Celebrating John Lewis:
The New Black Music Repertory Ensemble
reviewed by Rahsaan Clark Morris
The Center For Black Music Research's New Black Music Repertory Ensemble continues to produce some of the more entertaining and educational events around. Thursday, May 10, the program held at the South Shore Cultural Center was originally conceived as a celebration of the work of John Lewis but, because of his untimely death last March, became instead a memorial tribute to the composer and founding member of the Modern Jazz Quartet.
It also became a survey of the different Black musical expressions that developed from the conjunction of strings and other instrumentation, whether under the heading of Gospel, classical, or jazz.
Opening the evening were works for string orchestra and flute—the Spiritual "Deep River," and the hymn "Amazing Grace"—arranged and conducted by Coleridge Taylor Perkinson. Because of a mix-up with the printer, there were no programs describing the evening's musical fare; so instead, 2001 CBMR Resident Fellow Marcello Piras introduced the program from the stage. His enthusiasm for the music of John Lewis, as well as his knowledge concerning the music of William Grant Still, which followed the Spirituals in the first half of the program, gave his aural notes a substance and liveliness they might not have had just reading them off paper. It proved to be a wonderful way to involve the audience.
The evening's music proved as wonderful and moving as its description had promised. With the use of strings and spirituals and the plaintive melodicism of Nicole Mitchell on flute, a mood of solemnity was established by Perkinson, et al. The languid tempo of the string orchestra gave lushness to the background of Mitchell's sweet reading of "Deep River," while the strings' function during "Amazing Grace" was to act as a sort of refrain. The pizzicato accompaniment (the musicians plucking their strings) during one chorus of "Grace" was astonishingly beautiful.
The less familiar work of Black composer William Grant Still (1895-1978) was given exposure by the ensemble performing a four-part suite for small string orchestra entitled Danzas de Panama, composed in 1948. The middle-register interplay between the violin and viola sections was the highlight of the light-hearted opening—Tamborita. The danzon that was the second part, entitled Mejorano y Socavon, was bold, taken at an up-tempo 6/8 time. The third section, Punto, was ballad-like in its delicacy.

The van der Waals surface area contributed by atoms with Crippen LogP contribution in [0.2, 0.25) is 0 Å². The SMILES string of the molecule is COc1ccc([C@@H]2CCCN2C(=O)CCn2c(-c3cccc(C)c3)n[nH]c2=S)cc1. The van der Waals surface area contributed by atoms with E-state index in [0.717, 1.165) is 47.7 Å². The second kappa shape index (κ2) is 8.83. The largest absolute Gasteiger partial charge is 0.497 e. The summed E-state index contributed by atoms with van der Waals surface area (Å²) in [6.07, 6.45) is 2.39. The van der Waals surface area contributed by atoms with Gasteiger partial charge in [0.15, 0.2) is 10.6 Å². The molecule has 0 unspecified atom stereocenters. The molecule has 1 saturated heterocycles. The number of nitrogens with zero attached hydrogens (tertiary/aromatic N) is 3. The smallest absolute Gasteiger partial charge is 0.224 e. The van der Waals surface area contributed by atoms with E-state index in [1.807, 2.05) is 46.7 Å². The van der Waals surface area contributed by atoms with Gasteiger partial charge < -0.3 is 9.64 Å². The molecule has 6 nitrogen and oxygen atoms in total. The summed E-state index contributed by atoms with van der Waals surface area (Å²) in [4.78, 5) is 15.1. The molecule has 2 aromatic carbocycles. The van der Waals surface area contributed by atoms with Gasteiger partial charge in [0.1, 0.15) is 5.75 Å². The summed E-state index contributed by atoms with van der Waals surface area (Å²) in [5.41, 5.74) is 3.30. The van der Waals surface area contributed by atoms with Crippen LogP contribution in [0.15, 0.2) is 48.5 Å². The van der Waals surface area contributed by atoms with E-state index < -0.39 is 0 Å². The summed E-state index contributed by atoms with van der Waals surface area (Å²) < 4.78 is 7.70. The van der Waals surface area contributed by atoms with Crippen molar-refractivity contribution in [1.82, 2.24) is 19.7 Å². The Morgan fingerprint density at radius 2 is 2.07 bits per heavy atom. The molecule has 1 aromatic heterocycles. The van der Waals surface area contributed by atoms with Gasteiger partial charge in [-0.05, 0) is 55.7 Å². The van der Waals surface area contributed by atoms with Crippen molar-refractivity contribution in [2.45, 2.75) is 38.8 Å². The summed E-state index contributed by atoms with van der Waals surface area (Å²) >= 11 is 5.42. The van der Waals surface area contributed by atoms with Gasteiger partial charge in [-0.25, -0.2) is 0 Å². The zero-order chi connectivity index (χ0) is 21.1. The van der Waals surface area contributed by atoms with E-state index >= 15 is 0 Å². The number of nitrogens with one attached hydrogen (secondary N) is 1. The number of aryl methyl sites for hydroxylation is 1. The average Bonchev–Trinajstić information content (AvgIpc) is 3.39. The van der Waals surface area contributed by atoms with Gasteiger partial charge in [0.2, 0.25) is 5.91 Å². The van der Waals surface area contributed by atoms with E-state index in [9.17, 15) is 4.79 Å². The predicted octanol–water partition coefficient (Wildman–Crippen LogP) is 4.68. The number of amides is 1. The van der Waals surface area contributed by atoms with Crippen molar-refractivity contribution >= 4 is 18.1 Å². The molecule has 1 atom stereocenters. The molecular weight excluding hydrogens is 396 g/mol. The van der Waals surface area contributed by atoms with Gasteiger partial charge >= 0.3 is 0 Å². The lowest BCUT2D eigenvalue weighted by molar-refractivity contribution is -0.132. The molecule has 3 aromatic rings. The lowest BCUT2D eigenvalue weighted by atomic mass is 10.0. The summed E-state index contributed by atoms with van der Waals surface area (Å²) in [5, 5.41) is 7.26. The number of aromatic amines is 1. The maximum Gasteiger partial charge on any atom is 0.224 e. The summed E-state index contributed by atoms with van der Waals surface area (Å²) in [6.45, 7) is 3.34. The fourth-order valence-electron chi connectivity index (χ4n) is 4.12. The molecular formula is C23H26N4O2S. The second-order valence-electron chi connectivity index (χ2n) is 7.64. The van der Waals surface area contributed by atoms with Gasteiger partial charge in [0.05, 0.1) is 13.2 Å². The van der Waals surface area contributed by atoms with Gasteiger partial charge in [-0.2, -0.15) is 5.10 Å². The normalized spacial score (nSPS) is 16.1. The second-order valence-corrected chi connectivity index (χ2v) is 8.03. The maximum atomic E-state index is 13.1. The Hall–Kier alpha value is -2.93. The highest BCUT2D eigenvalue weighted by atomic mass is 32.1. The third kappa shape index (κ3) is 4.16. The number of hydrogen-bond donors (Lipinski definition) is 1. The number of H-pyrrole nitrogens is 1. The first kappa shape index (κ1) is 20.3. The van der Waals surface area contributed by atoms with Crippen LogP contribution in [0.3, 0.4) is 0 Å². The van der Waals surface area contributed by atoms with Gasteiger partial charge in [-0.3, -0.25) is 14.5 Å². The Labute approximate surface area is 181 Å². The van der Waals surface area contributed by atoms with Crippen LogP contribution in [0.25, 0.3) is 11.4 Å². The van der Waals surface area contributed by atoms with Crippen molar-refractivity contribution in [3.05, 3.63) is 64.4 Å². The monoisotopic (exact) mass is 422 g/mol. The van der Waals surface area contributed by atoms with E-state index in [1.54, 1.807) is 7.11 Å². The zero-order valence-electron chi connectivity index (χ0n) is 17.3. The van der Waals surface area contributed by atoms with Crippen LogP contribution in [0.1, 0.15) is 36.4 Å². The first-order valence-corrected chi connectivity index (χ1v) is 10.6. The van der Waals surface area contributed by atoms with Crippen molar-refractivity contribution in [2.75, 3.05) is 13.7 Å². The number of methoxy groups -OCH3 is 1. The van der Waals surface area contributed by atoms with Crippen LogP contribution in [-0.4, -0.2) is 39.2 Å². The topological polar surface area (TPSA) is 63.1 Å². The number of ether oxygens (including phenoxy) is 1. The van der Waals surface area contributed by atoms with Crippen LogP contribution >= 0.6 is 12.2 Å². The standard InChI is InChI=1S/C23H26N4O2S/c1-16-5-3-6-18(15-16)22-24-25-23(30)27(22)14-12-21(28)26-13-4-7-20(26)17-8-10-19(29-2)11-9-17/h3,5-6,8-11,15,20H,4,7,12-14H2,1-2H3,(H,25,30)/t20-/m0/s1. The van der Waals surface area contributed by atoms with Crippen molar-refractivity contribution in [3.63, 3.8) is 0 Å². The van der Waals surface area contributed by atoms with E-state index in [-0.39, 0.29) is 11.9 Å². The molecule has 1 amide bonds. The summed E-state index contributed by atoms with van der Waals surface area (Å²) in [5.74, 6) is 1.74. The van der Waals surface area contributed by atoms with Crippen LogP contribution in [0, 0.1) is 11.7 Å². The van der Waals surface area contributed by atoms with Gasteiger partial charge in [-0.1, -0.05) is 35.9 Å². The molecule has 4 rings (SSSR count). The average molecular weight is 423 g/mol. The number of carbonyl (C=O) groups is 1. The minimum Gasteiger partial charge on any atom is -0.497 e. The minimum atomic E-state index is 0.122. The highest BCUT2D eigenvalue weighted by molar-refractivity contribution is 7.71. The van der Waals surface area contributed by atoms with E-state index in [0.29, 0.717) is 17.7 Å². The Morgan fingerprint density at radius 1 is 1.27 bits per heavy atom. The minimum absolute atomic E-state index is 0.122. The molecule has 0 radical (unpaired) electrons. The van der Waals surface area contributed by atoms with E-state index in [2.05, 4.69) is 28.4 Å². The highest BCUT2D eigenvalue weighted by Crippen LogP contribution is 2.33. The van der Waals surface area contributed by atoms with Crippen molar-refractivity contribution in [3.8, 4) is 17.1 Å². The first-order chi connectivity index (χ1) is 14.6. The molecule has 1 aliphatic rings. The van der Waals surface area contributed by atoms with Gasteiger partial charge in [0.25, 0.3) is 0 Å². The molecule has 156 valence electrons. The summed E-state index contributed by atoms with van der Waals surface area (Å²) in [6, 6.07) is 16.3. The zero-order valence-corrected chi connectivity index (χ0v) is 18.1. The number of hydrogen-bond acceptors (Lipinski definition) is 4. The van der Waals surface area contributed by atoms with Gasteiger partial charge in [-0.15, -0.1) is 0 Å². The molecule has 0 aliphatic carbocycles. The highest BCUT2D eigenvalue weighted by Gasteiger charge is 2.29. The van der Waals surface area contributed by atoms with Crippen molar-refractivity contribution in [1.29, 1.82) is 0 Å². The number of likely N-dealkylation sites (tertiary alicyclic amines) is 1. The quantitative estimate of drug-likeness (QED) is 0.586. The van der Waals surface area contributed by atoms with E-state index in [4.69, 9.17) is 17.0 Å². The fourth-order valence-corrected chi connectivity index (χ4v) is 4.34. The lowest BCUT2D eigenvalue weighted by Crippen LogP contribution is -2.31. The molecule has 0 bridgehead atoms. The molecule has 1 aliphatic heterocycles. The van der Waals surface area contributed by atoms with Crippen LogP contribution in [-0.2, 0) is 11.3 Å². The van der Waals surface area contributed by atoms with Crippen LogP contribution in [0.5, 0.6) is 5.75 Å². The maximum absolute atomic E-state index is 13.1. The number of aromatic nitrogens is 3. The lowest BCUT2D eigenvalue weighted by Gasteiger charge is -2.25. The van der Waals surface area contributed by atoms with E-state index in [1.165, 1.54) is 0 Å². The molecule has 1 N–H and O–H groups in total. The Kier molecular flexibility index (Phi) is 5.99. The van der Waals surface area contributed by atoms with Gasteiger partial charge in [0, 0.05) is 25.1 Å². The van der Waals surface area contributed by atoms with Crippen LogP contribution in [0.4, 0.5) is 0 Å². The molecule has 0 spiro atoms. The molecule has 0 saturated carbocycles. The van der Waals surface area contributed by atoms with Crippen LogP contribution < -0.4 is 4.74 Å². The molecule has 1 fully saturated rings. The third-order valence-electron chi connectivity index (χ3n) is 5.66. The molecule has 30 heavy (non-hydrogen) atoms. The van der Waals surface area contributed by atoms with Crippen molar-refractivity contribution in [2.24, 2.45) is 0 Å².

I noticed a lot of unison playing between the concertmaster Ashley Horne and his partner Terrence Gray, carried off with great aplomb. The final movement, Cumbia y Congo, with its African-ese percussive effects, achieved by the string players knocking on the bodies of their instruments, dispelled any similarities to the mariachi music of Mexico, an influence which I detected early on in the Mejorano movement. It was noted by Mr. Piras that Mr. Still, in his notes to the orchestra, specified that the strings "be tapped sonorously on their backs with the knuckles of the right hand." It brought an absolutely explosive finish to the first half of the program.
Following the intermission, the audience returned for the tribute to the music of John Lewis, one of the leading exponents of the movement in jazz known as the "Third Stream", the confluence of jazz and classical musics. The orchestra was joined by the four musicians who were to comprise the MJQ: Roger Harris on piano, Warren Smith on vibes, Richard Armandi on the contrabass, and Frank Parker, Jr. on drums.
Together they performed six of Lewis' compositions.
The first and most well known was itself a tribute piece—Django—written for the great Gypsy guitar stylist Django Reinhardt. With its dirge-like movement and then up-beat ending it had the feel of a New Orleans funeral parade. Kansas City Breaks followed and Nicole Mitchell joined in on the rousing tribute to Basie and the Kansas City big band sound. During a passage of Kansas City Breaks, first the bassist Armandi and Mitchell, and then Armandi and pianist Harris showed some nimble playing trading measures before returning to the theme.
There was also an example of Lewis' achievements scoring for film, a composition from the soundtrack to the Roger Vadim film, Sait-on Jamais (One Never Knows) entitled Three Windows. Mr. Piras had described the piece as Baroque with an intricate, fugue-like construction, and he did not miss the mark. Piras had also originally described D and E as a straight-ahead blues and indeed it was, almost to the point of being finger-popping along the lines of Patti Page's version of Fever.
For an encore, the quartet returned to play Django without string accompaniment and what a revelation was vibraphone player Warren Smith during his solo. The second half of the show exemplified the feel for collaboration that John Lewis and the MJQ was all about.